HMRC’s digital dilemma

01 June 2023
More of our daily lives are becoming digital, the pandemic undoubtedly a catalyst for increasingly moving our transactions to an online platform with users enjoying the benefits. From HMRC’s perspective, the financial benefits of digital services over offline offerings are substantial, with up to £270m estimated savings every year. This would go a long way toward balancing the government’s books and supporting a resourced stretched department, with the work towards the self assessment filing deadline of 31 January being HMRC’s single biggest business event of the year.

The benefits of digital providing a simpler and more efficient service are welcome, however HMRC should be wary of running before it can walk. For example, HMRC launched the online UK property reporting service for capital gains tax disposals in April 2020, but many individuals could not access or use the online account, including digitally excluded users, and were forced to call HMRC to request a paper return instead. It took HMRC another three years to publish the form to download online. 

The strides toward digital may not be necessary if HMRC simplifies the administration of the income tax system. For example, HMRC sets its own criteria for self-assessment which causes unnecessary administration for both taxpayers and HMRC. A welcome simplification from April 2023 is that HMRC has increased the threshold for filing a tax return if a taxpayer earns £150,000 or more from employment, up from the previous threshold of £100,000. However, these taxpayers are already paying tax through the PAYE system, and many have no other untaxed income to report so the tax return filing is an entirely administrative exercise. Better management through the PAYE system would remove the duplication altogether. Unfortunately, many taxpayers are not even aware of this rule, so for any simplification or digital transformation process to be successful, building knowledge through easy to access guidance available to the public is crucial.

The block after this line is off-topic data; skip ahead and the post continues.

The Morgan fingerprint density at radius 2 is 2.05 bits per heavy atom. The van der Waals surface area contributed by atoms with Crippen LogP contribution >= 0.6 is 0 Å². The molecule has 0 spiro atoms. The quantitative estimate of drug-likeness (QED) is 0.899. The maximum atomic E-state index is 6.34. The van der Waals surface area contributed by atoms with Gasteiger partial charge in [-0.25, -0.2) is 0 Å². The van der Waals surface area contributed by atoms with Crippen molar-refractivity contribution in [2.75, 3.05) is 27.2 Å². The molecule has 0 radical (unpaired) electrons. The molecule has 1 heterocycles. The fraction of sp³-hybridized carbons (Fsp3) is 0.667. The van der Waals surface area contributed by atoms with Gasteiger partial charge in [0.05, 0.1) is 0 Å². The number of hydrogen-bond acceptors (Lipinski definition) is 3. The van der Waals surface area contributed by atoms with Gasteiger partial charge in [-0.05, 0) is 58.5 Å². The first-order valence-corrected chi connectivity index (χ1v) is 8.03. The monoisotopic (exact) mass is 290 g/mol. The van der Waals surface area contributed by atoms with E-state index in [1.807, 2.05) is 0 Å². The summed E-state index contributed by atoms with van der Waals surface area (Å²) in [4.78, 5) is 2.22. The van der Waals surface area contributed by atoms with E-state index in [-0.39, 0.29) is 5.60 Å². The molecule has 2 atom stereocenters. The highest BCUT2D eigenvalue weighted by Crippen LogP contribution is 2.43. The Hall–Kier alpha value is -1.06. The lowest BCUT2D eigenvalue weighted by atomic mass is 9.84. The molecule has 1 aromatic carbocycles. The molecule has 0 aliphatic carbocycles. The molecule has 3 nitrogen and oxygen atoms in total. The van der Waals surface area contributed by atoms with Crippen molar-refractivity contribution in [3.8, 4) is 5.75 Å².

The bottom line is that HMRC will always need to have offline facilities to be able to support digitally excluded taxpayers and will need to build trust in digital alternatives over time as many taxpayers still like confirmation from a human being on the phone. Unfortunately, trust from taxpayers may currently be in short supply and HMRC is arguably undermining its own digital efforts with the recent struggles in dealing with written and telephone enquiries. Most taxpayers are only concerned with getting their taxes right and are fearful of the consequences of getting things wrong. As a result, some taxpayers may find it difficult to have confidence in HMRC’s digital alternatives when HMRC is seemingly struggling with getting the basics right.

HMRC’s consultation is open until 7 June 2023.